Mark is fresh off a divorce from a marriage that had crumbled years before where both he and his wife ended up cheating on each other rather than face the fact that they were not marriage material. Starting over clear across the country, he is the first to admit that he doesn’t do well at relationships. But after meeting Diego and realizing that, in spite of his promise to himself not to rush into things, he really likes the guy. Mark is ready to risk it all to see if they can make it work. These two men fumble their way through a growing relationship that is rife with many minefields such as Diego’s PTSD and hatred of the military, and Mark’s uncertainty as to how to help the man he is falling in love with and not overstep his position in the navy. In the end the real question becomes, can their love survive the mess Diego’s life has become.
The chemistry and private moments between Mark and Diego were so realistic and sincere that their relationship was the real star of this novel. It was definitely believable that Diego could be so anxious and torn apart by his past and the memories that threatened to unhinge him mentally at every turn that he questioned why he should even be with Mark. Mark, on the other hand, wanted to help, but his own insecurity over his failed marriage, and his worry that he would repeat it in a new relationship, became more of his focus than seeing what Diego really needed from him. These men were often like two ships that pass in the night, trying their best to stay on course but often allowing their own uncertainty to derail their course.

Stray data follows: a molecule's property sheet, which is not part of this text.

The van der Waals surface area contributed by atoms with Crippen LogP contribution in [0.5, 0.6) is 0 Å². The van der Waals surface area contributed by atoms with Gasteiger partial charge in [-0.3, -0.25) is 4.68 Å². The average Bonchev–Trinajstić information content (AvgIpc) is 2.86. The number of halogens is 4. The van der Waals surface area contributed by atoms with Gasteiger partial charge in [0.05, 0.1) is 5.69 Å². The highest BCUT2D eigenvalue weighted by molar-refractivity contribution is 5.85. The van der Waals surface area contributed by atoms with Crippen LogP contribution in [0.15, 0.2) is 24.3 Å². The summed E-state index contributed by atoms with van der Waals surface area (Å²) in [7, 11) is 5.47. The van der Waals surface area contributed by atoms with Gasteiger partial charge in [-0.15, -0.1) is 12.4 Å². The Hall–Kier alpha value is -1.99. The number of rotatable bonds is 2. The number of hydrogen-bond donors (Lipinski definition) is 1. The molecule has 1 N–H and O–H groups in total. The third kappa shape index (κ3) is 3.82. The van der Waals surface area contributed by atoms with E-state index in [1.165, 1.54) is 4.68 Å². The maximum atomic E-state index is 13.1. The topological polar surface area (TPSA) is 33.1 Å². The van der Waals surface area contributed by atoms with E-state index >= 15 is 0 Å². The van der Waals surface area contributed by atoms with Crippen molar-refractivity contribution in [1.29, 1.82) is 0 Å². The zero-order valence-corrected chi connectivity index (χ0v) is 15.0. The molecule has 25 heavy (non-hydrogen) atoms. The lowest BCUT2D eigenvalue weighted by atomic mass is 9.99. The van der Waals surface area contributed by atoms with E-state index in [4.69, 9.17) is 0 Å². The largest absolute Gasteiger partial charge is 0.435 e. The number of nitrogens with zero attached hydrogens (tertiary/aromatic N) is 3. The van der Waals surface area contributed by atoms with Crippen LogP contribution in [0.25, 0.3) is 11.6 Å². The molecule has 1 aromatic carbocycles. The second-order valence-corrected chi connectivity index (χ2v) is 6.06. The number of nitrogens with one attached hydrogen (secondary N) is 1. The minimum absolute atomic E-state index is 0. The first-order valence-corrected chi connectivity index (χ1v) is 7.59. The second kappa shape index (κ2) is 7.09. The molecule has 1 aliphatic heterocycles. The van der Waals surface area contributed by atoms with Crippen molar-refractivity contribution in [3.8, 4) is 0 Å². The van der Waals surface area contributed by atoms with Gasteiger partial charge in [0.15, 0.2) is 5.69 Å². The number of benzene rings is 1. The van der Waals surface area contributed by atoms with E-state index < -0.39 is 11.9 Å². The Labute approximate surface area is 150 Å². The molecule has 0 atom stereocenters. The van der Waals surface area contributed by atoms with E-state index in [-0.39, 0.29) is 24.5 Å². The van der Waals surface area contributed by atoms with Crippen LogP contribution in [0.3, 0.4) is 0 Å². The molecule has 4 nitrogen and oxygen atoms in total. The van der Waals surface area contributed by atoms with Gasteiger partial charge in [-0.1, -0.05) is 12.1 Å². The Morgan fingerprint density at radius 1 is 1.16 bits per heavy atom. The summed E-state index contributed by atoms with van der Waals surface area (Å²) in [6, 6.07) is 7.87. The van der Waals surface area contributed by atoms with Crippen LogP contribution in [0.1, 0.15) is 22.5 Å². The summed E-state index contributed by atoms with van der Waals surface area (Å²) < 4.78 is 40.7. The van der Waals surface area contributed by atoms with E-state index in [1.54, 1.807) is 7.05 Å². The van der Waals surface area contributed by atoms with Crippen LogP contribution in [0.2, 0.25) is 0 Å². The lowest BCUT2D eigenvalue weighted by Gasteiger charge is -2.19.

My one problem with this novel actually stems from just that plot point. So often I felt that both Diego and Mark worried needlessly over the same issue. I could understand that the author was trying to establish how much Diego was affected by his circumstances, but the too often repetition of the same concerns started to weigh this story down and slow the pacing. Rather than increase my compassion for Diego and his plight, I found myself starting to chafe at what became his rather constant rehashing of the same worries over and over again. After a while, rather than create an air of tension and urgency, I found the repetitive nature of Diego’s stream of consciousness boring and unnecessary. I had gotten the message earlier on and felt the author was pounding the same theme over and over to the detriment of the story itself.
While this was unfortunate, I cannot fault this author’s ability to create intense and realistic characters who worm their way into your heart and stir up real empathy for them and their plight. Once Burned is a good story, a solid hit for those who like reading about men in the military, and an impactful statement on the current political climate and how it affects those who serve to keep us safe.
You can buy Once Burned here: